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The Wishing Jar
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Abby Quinn McDougall is a Southern lady whose once picturesque small-town life seems to be shrinking. Widowed at fifty and burdened by the care of an ailing mother and a cantankerous teenaged daughter, Abby wishes her life were simpler and her responsibilities fewer. Abby's daughter, Neal Grace, devastated by the loss of her doting father and the illness of her beloved grandmother, wishes for change, for the chance to break free from other people's expectations. And Abby's mother Edith wishes only to be liberated from life itself. But wishes often backfire. As their wishes begin to come true, the Quinn women start to wonder: Could it be that their old life wasn't so bad after all? Is it possible that the answer to their deepest longings has been right in front of them, all along?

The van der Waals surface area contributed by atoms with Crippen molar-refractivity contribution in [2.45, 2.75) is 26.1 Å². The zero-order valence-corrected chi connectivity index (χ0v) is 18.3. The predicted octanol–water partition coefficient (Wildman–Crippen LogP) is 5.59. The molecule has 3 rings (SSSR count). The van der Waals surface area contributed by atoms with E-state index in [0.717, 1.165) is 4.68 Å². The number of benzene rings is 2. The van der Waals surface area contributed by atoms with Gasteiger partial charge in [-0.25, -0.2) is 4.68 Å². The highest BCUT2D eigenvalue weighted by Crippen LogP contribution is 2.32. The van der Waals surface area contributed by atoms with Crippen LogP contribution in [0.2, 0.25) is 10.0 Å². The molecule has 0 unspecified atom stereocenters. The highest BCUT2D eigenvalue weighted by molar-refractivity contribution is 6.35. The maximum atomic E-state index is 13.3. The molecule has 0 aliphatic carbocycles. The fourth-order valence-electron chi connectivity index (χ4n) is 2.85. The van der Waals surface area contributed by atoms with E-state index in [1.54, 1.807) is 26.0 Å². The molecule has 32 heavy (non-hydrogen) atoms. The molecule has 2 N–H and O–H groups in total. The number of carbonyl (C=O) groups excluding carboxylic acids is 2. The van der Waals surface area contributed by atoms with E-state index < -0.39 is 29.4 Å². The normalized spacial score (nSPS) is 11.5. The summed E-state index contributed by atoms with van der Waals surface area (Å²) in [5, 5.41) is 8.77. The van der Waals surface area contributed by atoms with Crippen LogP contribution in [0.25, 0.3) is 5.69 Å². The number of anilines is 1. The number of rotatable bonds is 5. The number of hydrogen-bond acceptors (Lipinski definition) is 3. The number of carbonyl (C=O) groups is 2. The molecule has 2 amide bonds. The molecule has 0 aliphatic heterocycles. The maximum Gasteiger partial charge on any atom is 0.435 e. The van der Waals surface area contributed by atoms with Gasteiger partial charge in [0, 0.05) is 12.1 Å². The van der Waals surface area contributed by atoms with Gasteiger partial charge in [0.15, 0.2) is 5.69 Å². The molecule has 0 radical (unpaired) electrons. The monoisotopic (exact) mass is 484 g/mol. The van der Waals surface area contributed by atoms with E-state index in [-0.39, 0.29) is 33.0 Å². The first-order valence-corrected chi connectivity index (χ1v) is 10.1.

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Stokes has an unquenchable penchant for using the symbolism of objects as a springboard for her stories (The Memory Book; The Amber Photograph; The Treasure Box) and this novel predictably combines her distinctively good writing with a mostly recycled plot line involving time travel and women looking to the past for guidance. This contemporary tale, aimed loosely at evangelical Christian women, features 51-year-old widow Abby Quinn McDougall lamenting her life. She feels trapped between a surly teenage daughter, Neal Grace, and an aging live-in mother who requires her careful attention. On the family bookcase is an ivory porcelain "wishing jar," an heirloom that's purported to work its magic for those with deep yearnings. Abby, Neal Grace and Granny Q all long for change, and their wishes become the axis around which the story spins. The novel, in three parts, starts strongly, then slips into a time travel sequence that is fairly imaginative, but weakens the narrative and slows the pace. The multigenerational relationships of women are always good fodder for fiction, yet some of Stokes's plot elements (death by drunk driver, a hospital scene turning point and an unwed teen pregnancy) are hackneyed motifs in evangelical fiction. Stokes's established readers will feel a sense of dj vu, though her prose is smooth as butter. One wonders what Stokes might be capable of should she stretch her wings and risk a little bit more. (Mar.) Copyright 2003 Reed Business Information.

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